England are the winners of Euro 22, creating their own history after a performance of nerve and control against Germany at Wembley.
Looks like it’s come home, then. Much has been made of comparisons between the England women’s team and their men’s equivalent in recent weeks, of the opportunity for women to forge their own history and to overlook and set aside the various albatrosses around their own necks. that their male counterparts have managed to position themselves over the years.
England v Germany is special because England v Germany is special. There can be a rivalry without it being poisonous. At Wembley Stadium in front of a crowd of 87,000, the German national anthem was not booed, no need for such disrespect. This is truly one of the strangest aspects of this phenomenon. The strain of the England fan who feels the need to boo always does so knowing that at some point those boos will be thrown back at them. This obviously hasn’t been a problem for the England women’s team.
In terms of European pedigree, the gap between Germany and England couldn’t be much greater. Germany are eight-time winners of this tournament, although this was only England’s second appearance in the final. And while Germany’s absence from the last Olympics, prompted by a failure to get past the quarter-finals of the last World Cup, had hinted at a decline on its part, performances since then had shown it was coming back. at its best.
A bomb fell, barely ten minutes before kick-off. After a long pre-match discussion, centered in particular on whether she would finish the tournament as the top scorer, he filtered that Alex Popp had been injured during the warm-up and would not play. The Wolfsburg striker, with 59 goals in 119 appearances for her country, would prove to be a big loss for the Germany side.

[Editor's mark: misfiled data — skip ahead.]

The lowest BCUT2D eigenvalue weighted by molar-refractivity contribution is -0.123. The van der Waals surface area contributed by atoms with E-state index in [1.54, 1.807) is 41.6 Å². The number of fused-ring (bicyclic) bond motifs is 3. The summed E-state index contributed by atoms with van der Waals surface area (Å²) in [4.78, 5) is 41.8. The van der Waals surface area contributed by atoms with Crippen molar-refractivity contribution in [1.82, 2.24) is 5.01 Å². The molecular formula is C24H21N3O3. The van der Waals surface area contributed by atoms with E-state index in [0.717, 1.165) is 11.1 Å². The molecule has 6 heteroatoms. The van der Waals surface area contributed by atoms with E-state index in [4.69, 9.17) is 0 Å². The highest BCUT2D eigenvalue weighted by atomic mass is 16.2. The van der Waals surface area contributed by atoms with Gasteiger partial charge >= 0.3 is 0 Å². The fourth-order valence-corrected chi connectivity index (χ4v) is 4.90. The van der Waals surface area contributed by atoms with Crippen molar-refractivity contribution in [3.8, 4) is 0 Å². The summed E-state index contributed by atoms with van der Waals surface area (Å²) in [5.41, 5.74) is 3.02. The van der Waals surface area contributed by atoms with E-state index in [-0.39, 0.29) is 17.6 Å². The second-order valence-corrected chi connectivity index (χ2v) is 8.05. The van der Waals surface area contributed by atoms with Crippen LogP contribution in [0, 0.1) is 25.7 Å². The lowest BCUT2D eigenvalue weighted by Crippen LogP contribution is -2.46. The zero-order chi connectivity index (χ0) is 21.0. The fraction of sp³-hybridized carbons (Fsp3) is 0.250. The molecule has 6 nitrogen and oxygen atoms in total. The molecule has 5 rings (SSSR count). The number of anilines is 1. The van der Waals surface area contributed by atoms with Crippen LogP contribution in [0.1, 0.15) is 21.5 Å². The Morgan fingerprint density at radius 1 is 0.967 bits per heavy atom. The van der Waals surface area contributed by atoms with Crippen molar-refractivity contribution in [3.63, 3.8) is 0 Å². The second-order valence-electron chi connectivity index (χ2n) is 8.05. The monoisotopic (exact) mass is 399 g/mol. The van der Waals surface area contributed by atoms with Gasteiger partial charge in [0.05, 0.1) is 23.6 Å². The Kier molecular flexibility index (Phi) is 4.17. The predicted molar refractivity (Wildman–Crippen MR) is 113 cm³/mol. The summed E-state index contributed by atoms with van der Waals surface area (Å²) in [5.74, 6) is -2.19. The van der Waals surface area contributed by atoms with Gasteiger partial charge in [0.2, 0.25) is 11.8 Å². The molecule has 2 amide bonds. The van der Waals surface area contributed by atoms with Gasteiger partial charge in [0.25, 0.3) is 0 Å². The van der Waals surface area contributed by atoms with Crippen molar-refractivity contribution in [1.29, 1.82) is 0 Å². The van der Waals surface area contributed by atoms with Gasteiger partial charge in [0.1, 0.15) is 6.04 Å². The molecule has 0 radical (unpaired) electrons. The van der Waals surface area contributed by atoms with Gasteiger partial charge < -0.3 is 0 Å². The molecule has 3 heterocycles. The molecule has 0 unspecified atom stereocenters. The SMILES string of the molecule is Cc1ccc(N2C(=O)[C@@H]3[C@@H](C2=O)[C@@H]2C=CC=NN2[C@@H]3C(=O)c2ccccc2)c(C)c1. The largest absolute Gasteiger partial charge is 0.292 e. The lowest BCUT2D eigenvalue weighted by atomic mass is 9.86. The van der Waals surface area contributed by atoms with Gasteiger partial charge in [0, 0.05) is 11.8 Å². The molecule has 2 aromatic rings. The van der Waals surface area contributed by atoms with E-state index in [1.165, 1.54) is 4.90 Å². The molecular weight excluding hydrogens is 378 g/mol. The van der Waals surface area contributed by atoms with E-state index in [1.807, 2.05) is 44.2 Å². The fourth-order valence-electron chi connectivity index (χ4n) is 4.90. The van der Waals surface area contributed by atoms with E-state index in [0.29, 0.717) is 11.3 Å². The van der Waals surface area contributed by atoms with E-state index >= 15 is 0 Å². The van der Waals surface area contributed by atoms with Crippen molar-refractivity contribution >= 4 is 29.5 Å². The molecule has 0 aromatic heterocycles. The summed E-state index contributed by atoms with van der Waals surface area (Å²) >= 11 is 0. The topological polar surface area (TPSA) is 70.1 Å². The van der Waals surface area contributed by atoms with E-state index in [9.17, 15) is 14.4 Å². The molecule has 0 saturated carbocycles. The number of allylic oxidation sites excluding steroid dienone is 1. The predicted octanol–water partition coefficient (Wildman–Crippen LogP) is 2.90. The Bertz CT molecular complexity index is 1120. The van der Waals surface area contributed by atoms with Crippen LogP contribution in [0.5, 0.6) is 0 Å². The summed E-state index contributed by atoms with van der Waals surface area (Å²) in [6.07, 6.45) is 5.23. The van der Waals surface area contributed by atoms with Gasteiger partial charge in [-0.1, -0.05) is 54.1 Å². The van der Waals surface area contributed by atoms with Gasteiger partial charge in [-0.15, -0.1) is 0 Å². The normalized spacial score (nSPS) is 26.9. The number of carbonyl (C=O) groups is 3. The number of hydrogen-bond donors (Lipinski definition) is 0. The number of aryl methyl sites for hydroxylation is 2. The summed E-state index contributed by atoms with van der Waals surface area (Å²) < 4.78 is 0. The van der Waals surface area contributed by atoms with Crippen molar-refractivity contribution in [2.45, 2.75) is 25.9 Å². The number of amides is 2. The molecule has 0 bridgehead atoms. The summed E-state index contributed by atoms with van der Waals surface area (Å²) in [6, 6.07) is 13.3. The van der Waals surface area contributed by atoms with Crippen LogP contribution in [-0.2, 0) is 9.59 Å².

Losing a player ten minutes before kick-off is one of the biggest unwanted distractions a team can experience before a big game. Losing a player of Popp’s quality only makes that distraction even bigger, and England started with confidence as Germany struggled to adjust to their late change of plans.
England almost got off to a perfect start, with Fran Kirby on the left to float the ball towards the far post for Ellen White to provide a comfortable save for Germany keeper, Merle Frohms. Fran Kirby and Beth Mead found space on the left wing to their liking, although England needed a firm header from Lucy Bronze to direct a ferocious shot on goal. As Germany settled into the game, their strength, especially in midfield, began to show.
But Ellen White, all heat and light, led a constant bustle that led to a series of pressures and corners, but without creating too many clear chances. Two yellow cards in the space of a few minutes – the first a little harsh for Georgia Stanway, the second probably a little more deserved for a slightly overheated White – hinted at a small loss of their normal self-control, and the heart of England was in their mouths. when a scramble in the goalmouth required the ball to be hooked to the line.
Chances were slim on the pitch, but with seven minutes to play England finally had a clear target for Germany when White was caught off guard on the shot and saw the ball go a foot past -above. They finished the first half the strongest of the two teams, but in the interval the score was still scoreless, with clues as to who could possibly win this game still thin on the pitch.
England started the second half in sloppy fashion under a very high German press. With the crowd only returning to their seats for the start of the second half, it was a disappointing recovery from the hosts. Recognizing this need to freshen things up a bit, Sarina Wiegman replaced Kirby and White with Alessia Russo and Ella Toone.